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Elise Hu

Elise Hu is an award-winning correspondent assigned to NPR's newest international bureau, in Seoul, South Korea. She's responsible for covering geopolitics, business and life in both Koreas and Japan. She previously covered the intersection of technology and culture for the network's on-air, online and multimedia platforms.

Hu joined NPR in 2011 to coordinate the digital development and editorial vision for the StateImpact network, a state government reporting project focused on member stations.

Before joining NPR, she was one of the founding reporters at The Texas Tribune, a non-profit digital news startup devoted to politics and public policy. While at the Tribune, Hu oversaw television partnerships and multimedia projects; contributed to The New York Times' expanded Texas coverage and pushed for editorial innovation across platforms.

An honors graduate of the University of Missouri-Columbia's School of Journalism, she previously worked as the state political reporter for KVUE-TV in Austin, WYFF-TV in Greenville, SC, and reported from Asia for the Taipei Times.

Her work has earned a Gannett Foundation Award for Innovation in Watchdog Journalism, a National Edward R. Murrow award for best online video, beat reporting awards from the Texas Associated Press and The Austin Chronicle once dubiously named her the "Best TV Reporter Who Can Write."

Outside of work, Hu has taught digital journalism at Northwestern University and Georgetown University's journalism schools and serves as a guest co-host for TWIT.tv's program, Tech News Today. She's also an adviser to the John S. and James L. Knight Foundation, where she keeps up with emerging media and technology as a panelist for the Knight News Challenge.

Elise Hu can be reached by e-mail at ehu (at) npr (dot) org as well as via the social media links, above.

Hundreds of thousands of South Koreans from across the country crammed into the major thoroughfare of central Seoul on Saturday, in an organized and peaceful protest against the embattled president, Park Geun-hye.

The crowd of at least 500,000 people, according to Reuters, held candles and signs reading "Resign," sang pop songs and patriotic numbers, and marched together toward the Blue House, the presidential home and office complex.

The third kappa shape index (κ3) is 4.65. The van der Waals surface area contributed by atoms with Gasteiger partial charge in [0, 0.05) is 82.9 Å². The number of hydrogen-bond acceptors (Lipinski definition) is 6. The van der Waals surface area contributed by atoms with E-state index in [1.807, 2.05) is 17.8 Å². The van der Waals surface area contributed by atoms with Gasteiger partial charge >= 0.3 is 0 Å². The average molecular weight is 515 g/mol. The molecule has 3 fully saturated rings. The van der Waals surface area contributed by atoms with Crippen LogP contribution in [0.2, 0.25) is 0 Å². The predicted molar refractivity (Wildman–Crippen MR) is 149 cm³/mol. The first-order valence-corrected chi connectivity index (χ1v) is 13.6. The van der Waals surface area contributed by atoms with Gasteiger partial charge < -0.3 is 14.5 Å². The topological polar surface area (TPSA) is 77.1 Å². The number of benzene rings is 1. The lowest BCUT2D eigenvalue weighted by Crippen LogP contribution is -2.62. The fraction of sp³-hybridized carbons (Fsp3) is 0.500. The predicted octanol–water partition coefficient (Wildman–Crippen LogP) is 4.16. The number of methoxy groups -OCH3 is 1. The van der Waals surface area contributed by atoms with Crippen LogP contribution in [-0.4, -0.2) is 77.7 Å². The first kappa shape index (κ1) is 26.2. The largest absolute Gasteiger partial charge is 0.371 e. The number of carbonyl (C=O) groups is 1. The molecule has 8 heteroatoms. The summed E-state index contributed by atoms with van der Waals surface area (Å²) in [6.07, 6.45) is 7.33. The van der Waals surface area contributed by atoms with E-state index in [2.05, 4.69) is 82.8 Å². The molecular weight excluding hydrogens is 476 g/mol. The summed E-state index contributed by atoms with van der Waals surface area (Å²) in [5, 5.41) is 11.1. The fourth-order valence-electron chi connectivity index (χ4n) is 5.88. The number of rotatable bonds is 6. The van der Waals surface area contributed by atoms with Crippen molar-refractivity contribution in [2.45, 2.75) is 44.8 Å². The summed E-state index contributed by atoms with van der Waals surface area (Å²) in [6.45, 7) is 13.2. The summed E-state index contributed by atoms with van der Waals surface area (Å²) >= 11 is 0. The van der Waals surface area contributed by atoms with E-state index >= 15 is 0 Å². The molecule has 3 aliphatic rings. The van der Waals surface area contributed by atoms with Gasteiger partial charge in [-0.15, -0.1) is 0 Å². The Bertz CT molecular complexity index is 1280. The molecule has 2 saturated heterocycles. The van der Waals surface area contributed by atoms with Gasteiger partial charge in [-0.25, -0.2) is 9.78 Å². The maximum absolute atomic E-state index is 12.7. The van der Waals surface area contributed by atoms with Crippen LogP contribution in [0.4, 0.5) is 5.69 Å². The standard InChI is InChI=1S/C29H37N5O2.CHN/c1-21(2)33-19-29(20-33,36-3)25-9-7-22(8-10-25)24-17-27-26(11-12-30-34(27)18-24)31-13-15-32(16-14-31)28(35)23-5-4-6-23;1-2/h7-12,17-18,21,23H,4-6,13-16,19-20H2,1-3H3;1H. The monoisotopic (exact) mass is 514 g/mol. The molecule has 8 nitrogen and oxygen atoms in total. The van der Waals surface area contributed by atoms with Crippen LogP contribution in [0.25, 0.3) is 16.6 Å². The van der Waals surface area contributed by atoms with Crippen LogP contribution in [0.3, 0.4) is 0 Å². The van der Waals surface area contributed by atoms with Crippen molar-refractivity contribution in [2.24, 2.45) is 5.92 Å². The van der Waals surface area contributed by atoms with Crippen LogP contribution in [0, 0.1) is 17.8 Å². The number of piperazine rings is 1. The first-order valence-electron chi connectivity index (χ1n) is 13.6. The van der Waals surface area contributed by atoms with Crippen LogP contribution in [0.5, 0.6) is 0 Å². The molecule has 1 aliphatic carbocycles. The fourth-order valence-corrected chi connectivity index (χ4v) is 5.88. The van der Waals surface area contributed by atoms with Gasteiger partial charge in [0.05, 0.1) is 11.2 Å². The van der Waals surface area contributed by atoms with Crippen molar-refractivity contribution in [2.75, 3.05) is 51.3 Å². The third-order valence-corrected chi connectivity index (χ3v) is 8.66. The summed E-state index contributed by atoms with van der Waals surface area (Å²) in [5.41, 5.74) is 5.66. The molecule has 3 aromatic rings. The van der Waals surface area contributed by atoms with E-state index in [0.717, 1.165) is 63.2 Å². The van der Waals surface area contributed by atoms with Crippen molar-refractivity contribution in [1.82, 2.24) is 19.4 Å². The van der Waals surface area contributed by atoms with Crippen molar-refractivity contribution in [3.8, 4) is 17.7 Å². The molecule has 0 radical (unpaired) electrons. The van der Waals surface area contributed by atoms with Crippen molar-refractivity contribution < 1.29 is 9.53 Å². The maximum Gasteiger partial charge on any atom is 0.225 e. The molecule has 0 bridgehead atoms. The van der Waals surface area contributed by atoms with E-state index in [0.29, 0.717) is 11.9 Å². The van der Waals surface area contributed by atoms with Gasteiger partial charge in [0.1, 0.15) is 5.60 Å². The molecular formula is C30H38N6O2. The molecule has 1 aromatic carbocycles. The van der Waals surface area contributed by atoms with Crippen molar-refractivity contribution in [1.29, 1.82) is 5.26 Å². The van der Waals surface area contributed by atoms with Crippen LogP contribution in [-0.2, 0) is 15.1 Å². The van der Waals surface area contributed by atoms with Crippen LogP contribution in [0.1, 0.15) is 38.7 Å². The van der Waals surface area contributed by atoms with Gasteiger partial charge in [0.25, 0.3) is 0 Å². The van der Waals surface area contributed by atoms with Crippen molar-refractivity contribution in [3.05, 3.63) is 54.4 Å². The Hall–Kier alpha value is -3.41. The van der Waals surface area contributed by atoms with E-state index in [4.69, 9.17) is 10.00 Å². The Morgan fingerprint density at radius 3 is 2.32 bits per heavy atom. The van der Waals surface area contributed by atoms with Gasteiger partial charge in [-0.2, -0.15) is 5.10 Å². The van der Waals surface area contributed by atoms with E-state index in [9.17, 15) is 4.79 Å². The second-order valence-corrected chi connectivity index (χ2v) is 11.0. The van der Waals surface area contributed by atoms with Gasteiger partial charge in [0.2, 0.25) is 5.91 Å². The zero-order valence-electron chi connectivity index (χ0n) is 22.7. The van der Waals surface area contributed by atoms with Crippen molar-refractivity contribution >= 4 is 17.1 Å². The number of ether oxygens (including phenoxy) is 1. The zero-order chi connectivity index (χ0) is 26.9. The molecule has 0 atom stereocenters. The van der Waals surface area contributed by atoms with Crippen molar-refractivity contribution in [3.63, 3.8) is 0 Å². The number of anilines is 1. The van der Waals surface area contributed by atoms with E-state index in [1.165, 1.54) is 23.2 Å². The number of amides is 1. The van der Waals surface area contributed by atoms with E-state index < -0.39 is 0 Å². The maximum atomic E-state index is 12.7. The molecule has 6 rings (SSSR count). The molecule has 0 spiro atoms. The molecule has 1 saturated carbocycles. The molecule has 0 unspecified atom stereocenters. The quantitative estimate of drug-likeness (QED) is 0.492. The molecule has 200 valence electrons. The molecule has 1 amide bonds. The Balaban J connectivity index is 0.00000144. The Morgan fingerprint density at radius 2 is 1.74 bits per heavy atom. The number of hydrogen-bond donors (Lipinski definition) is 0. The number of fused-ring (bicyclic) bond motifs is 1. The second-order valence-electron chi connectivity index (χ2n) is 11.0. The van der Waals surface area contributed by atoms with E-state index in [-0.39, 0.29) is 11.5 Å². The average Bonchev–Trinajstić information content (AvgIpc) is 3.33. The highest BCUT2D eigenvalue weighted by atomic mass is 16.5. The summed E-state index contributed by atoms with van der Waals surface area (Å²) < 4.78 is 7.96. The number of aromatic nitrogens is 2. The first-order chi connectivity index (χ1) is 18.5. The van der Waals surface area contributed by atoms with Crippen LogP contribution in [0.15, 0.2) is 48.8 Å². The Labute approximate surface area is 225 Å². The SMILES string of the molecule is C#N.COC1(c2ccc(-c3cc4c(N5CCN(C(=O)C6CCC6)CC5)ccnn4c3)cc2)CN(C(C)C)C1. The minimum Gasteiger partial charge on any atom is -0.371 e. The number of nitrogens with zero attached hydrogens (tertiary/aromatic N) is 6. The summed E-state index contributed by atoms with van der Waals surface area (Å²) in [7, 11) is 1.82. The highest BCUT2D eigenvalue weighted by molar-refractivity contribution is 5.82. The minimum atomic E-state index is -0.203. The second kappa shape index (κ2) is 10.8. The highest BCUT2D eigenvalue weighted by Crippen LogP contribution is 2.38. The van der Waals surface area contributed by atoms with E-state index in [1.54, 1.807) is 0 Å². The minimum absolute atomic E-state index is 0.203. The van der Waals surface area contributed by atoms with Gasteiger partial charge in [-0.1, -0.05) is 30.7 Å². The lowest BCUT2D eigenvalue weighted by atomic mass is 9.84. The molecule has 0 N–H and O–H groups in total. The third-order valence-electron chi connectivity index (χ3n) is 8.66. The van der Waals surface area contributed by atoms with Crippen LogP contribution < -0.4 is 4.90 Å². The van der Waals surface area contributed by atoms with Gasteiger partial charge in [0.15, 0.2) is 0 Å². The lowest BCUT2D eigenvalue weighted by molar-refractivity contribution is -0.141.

"It's an explosion of their feelings," demonstrator Jinwon Kim says of the crowds. "People are very angry."

In an English-language class at Seoul's Kookmin University, students practice conversation by discussing current events. And the election of Donald Trump is a global current event that's shaken them up.

"In Korean, dey-bak means something happened unexpected," says Youjin Lee.

Prosecutors raided the offices of Samsung Electronics on Tuesday as part of an investigation into a presidential cronyism scandal that's gripped South Korea.

While it is a near-monthly occurrence for a chaebol (family-owned conglomerate) in Korea to be under investigation and/or raided by prosecutors as a result — and they're usually slightly staged affairs — the reason for this week's raid of Samsung is more obscure: elite horse competitions!

Updated 11:15 a.m. ET

North Korea confirmed it has conducted its fifth test of a nuclear weapon, the second this year. The test occurred Friday morning local time and triggered a magnitude 5.3 seismic event.

The North's state TV said the test "examined and confirmed" the design of a nuclear warhead intended for placement on a ballistic missile. It said there was no leakage of radioactivity. China's Ministry of Environmental Protection said radiation levels in its border region with North Korea were normal.

Samsung Electronics is recalling its brand-new smartphone, the Galaxy Note 7, after dozens of users reported the devices exploded or caught fire.

Samsung traced the problem to a flaw in the phone's lithium battery, and issued a voluntary global recall.

Samsung is offering to replace all 1 million devices already in the hands of consumers in 10 countries, and it's recalling the shipments of the Galaxy Note 7 that have already gone out.

"Seventy-one years ago, on a bright, cloudless morning, death fell from the sky and the world was changed," President Obama said Friday, in the first visit by a sitting U.S. president to Hiroshima, Japan.

In 1945, the United States dropped the first atomic bomb used in warfare on that city, killing an estimated 140,000 people. A second bomb was dropped on Nagasaki three days later. Within weeks, Japan surrendered, ending the war in the Pacific Theater.

State TV announced North Korea successfully launched a long-range rocket Sunday morning local time, and says the North plans to launch more satellites in the future. Pyongyang had informed the United Nations International Maritime Organization that it planned to fire a rocket into orbit sometime between February 7 and 14.

The South Korean defense ministry says the rocket was fired from North Korea's Sohae launch site. So far, there has been no damage to boats or planes, according to South Korea's Oceans and Fisheries and Land and Transport ministries.

North Korea announced on state television that it tested its first hydrogen bomb. The announcement followed a magnitude 5.1 earthquake that shook near the rogue nation's nuclear test site, Punggye-ri, at 10 a.m. local time.

The hydrogen bomb test was "an act of self defense" against foreign threats, the announcement from the North said. "We've joined the rank of nations with nuclear weapons. We won't use the nuclear weapon as long as there's no invasion of our autonomy."

In the moments before midnight in Ferguson, so many businesses were ablaze at once, and so many demonstrations had broken out in St. Louis County neighborhoods, that a local officer put it this way: "We've lost control of the area a little bit; we recommend just getting out of the area completely."

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